Actually this storage capacity is lacking in the UK and that is why gas prices skyrocket.

              Having said this, no real bankruptcy "campaign" to be seen over here.
              Once in while a utility company jumps the plank, but nothing to worry about.

              My issue with the salt caverns is: By making the salt stock hollow, the surrounding ground gets a little compromised and houses on top of the caverns tend to be more unstable. It is not that the caverns collapse/implode but the surrounding earth structure resettles and allows for cracks on the surface... I remember in my real estate business i once was about to buy a house in the "Salt cavern" area. After talking to some insiders i settled for another object some 5 km away. Ever since i ask for geological information on a project, even though we never had an earthquake this close to the North Sea.

              The 2 major processes to be observed are:
              1. Cracking water H2O into H2 and O2, involving electricity.
              efficiency roughly 70%

              2. Cold burning (fuel cell)
              efficiency roughly 50-60%.

              These processes alone leave you with a primary energy efficiency of 42% at best. This is what modern Diesel combustion engines also achieve. If we were not talking green and CO2 free, the whole hydrogen discussion wouldn´t make any sense.

              For electricity we have an energy mix (renewable, fossile, nuclear) of 50:45:5, leaving 45% electricity with a 200% (inverse 50% efficiency) C02 ashtray. If we produce and use hydrogen now, we would still need almost 100% primary and fossile energy to do the same as a Diesel engine does. No saving of CO2 !!

              What is the energy mix for electricity in the UK?


              1. Nathanville profile image93
                Nathanvilleposted 2 years agoin reply to this

                The energy mix for the UK varies hour to hour, and from day to day; which is quite normal for any country these days with a varied energy mix.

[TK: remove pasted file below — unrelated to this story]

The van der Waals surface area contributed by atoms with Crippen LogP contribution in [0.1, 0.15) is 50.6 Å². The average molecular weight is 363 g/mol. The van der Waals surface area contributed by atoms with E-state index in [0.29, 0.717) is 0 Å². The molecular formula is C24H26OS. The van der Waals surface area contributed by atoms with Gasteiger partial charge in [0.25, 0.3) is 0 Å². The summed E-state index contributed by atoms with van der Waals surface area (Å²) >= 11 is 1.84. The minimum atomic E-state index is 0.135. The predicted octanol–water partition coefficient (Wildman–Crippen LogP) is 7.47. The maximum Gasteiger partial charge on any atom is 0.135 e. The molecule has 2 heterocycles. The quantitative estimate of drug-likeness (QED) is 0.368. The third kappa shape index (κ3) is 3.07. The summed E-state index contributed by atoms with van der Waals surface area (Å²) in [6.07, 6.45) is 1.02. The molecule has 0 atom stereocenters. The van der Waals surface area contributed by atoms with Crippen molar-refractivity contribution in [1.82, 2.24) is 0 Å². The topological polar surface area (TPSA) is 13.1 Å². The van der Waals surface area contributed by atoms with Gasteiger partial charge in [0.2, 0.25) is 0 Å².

So below is the Energy mix right now (as I write this) according to the National Grid Live Data; and then the average for the past 12 months:-

                Right Now:-
                1:    47.7% Renewable Energy of which:-
                •    34.9% is wind,
                •    3.5% is solar,
                •    1.4% is Hydro,
                •    7.1% is Biomass

                2:    13.8% is Nuclear, and

                3:    36.4% fossil fuels, of which
                •    33.9% is natural gas, and
                •    2.6% is coal.

                The Average UK energy mix over the past year is as follows:-

                1:    31.8% Renewable Energy of which:-
                •    18.1% was wind,
                •    3.9% was solar,
                •    1.3% was Hydro,
                •    7.1% was Biomass
                •    0.7% was pumped storage

                2:    16.5% was Nuclear, and

                3:    42.3% fossil fuels, of which
                •    40.5% was natural gas, and
                •    1.9% was coal.

                In checking the current UK energy mix I did note that 0.7% of the energy mix over the past 12 months has come from ‘pumped storage’; which I now better understand thanks to your links on the subject yesterday.